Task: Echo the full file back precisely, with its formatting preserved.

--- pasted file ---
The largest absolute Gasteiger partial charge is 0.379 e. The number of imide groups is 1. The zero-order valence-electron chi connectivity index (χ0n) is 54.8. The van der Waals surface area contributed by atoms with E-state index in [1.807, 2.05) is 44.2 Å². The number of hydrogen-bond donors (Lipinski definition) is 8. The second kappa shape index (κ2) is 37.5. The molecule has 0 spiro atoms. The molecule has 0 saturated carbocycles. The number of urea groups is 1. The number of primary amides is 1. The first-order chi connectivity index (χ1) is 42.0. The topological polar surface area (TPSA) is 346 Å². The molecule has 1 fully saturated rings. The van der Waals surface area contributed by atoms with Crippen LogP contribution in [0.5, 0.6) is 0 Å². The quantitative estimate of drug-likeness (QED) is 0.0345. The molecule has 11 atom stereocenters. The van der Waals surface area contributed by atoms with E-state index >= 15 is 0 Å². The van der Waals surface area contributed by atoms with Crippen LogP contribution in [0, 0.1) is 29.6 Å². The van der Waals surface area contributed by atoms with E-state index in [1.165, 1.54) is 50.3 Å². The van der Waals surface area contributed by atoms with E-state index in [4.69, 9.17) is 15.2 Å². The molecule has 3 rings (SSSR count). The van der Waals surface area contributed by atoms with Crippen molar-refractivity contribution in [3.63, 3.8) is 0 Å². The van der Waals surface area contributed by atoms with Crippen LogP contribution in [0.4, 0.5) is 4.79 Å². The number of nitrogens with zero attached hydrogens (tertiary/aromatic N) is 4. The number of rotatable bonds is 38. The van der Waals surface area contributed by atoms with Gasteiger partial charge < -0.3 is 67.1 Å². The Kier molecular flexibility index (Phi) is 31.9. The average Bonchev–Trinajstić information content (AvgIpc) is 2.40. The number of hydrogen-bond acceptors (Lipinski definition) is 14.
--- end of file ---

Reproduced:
The largest absolute Gasteiger partial charge is 0.379 e. The number of imide groups is 1. The zero-order valence-electron chi connectivity index (χ0n) is 54.8. The van der Waals surface area contributed by atoms with E-state index in [1.807, 2.05) is 44.2 Å². The number of hydrogen-bond donors (Lipinski definition) is 8. The second kappa shape index (κ2) is 37.5. The molecule has 0 spiro atoms. The molecule has 0 saturated carbocycles. The number of urea groups is 1. The number of primary amides is 1. The first-order chi connectivity index (χ1) is 42.0. The topological polar surface area (TPSA) is 346 Å². The molecule has 1 fully saturated rings. The van der Waals surface area contributed by atoms with Crippen LogP contribution in [0.5, 0.6) is 0 Å². The quantitative estimate of drug-likeness (QED) is 0.0345. The molecule has 11 atom stereocenters. The van der Waals surface area contributed by atoms with E-state index >= 15 is 0 Å². The van der Waals surface area contributed by atoms with Crippen LogP contribution in [0, 0.1) is 29.6 Å². The van der Waals surface area contributed by atoms with E-state index in [1.165, 1.54) is 50.3 Å². The van der Waals surface area contributed by atoms with E-state index in [4.69, 9.17) is 15.2 Å². The molecule has 3 rings (SSSR count). The van der Waals surface area contributed by atoms with Crippen molar-refractivity contribution in [3.63, 3.8) is 0 Å². The van der Waals surface area contributed by atoms with Crippen LogP contribution in [0.4, 0.5) is 4.79 Å². The number of nitrogens with zero attached hydrogens (tertiary/aromatic N) is 4. The number of rotatable bonds is 38. The van der Waals surface area contributed by atoms with Gasteiger partial charge < -0.3 is 67.1 Å². The Kier molecular flexibility index (Phi) is 31.9. The average Bonchev–Trinajstić information content (AvgIpc) is 2.40. The number of hydrogen-bond acceptors (Lipinski definition) is 14.